Academic journal article Insight Turkey

Turkish Foreign Policy in a Time of Perpetual Turmoil

Academic journal article Insight Turkey

Turkish Foreign Policy in a Time of Perpetual Turmoil

Article excerpt

ABSTRACT 2016 was a difficult year for the world; however, Turkey demonstrated her strength and resilience politically, economically, and security-wise. This commentary focuses on the future policies and challenges that Turkey may face in 2017. These policies include the open door policy towards the Syrian refugees and consolidation of the basic foreign policy tenets of Turkey. It is argued that in the face of these challenges, Turkey must always remember that upholding our common values and the spirit of cooperation is central to bringing peace, hope and prosperity to humankind.

As a stormy 2016 drew to a close, Turkey braced for a new year full of potential. Although 2016 was a difficult year for the world there is a new energy in Turkey to address numerous regional and global challenges. Turkey has demonstrated her strength and resilience politically, economically, and security-wise. We suffered several shocks but came out stronger. These included several terrorist attacks by ISIS and PKK and a coup attempt by the Fetullah Gulen Terrorist Organization (FETO). On the night of July 15, FETO terrorists killed nearly two hundred and fifty people and wounded more than two thousand. Warplanes bombed the Turkish Parliament and the Presidential Palace. These outrageous acts of violence that targeted our democracy were traumatic for the Turkish people but demonstrated the strength of our resolve to uphold Turkish democracy. Turkey is now taking steps within the constitutional order to ensure that the culprits face justice and the vestiges of the terrorist infiltration into all segments of the Turkish bureaucracy, economy, educational sector, security forces and media, are removed. All this is being done in accordance with the rule of law.

2016 was not kind to humanity; from Nice to Syria through Brussels to Afghanistan, the world witnessed unacceptable human suffering. This was on top of the ongoing misery of hundreds of millions who live in societies that are chronically stunted by poverty, inequality and racism or whose lives have been shattered by man-made humanitarian crises. Since Turkey cannot isolate herself from such misery, addressing human suffering is a fundamental pivot of our foreign policy. While proud to be a leading donor country providing a humanitarian aid of $3.2 billion in 2015, it is our sincere wish that joint global efforts can one day create a world where this kind of aid is no longer needed. For this to happen, we have to work towards just global institutions that represent our peoples fairly and can act decisively. We must also join hands to eliminate the racism, radicalism and terrorism that breed misery and violence.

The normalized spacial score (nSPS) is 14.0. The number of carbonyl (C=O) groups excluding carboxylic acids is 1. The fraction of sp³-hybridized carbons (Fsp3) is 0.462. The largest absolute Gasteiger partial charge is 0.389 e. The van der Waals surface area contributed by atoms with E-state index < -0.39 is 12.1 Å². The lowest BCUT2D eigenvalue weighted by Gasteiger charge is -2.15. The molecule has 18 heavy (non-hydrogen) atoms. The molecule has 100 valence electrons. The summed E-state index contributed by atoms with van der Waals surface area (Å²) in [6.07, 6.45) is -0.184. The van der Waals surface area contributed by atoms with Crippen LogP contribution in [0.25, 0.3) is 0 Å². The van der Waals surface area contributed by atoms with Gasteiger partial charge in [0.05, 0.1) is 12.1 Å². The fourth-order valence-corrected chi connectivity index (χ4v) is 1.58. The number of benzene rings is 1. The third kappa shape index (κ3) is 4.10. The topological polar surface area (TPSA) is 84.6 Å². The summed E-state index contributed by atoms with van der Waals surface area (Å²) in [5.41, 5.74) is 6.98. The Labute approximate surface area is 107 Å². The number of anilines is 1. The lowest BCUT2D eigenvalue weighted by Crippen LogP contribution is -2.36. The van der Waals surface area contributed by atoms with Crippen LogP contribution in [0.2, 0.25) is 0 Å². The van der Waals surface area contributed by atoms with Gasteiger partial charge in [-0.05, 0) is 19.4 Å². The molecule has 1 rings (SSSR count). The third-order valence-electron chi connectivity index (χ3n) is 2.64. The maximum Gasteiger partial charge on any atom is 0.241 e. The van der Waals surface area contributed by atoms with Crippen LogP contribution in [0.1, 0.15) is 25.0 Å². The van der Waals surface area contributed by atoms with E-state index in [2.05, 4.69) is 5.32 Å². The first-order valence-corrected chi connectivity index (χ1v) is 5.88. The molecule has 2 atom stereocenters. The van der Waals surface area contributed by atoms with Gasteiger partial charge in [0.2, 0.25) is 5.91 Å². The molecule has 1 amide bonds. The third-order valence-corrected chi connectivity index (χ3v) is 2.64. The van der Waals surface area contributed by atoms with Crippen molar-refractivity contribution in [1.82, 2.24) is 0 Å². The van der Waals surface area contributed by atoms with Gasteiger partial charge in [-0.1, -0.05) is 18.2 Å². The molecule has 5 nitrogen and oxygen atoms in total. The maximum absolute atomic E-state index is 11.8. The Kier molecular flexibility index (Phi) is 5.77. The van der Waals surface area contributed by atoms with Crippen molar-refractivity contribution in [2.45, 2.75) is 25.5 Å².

A Humanitarian Stance

A prime example of our humanitarian stance is our open door policy regarding the Syrians escaping tyranny at home. Turkey currently hosts around 2.7 million Syrian refugees, more than thirteen percent of the country's pre-war population. While we continue to provide them with shelter, the international community needs to do more to assist them and to put an end to this tragedy. We must give hope to the Syrian people, without hope desperation becomes destiny. Our diplomacy will not give up hope and continues to promote a political solution based on a democratic, inclusive and non-sectarian system while preserving Syria's political unity and territorial integrity. In line with her humanitarian and moral precepts, Turkey has also received more than 300,000 Iraqis fleeing from the fighting in Iraq and provided them with food, non-food items, health and education services as well as social activities.

The March 18, 2016 migration agreement with the European Union has already helped decrease irregular crossings of migrants trying to reach Europe. To date, more than 2000 refugees have been resettled in Europe and over 700 irregular migrants were returned to Turkey. Most significantly, we have been able to halt the almost daily loss of lives on the Aegean. …

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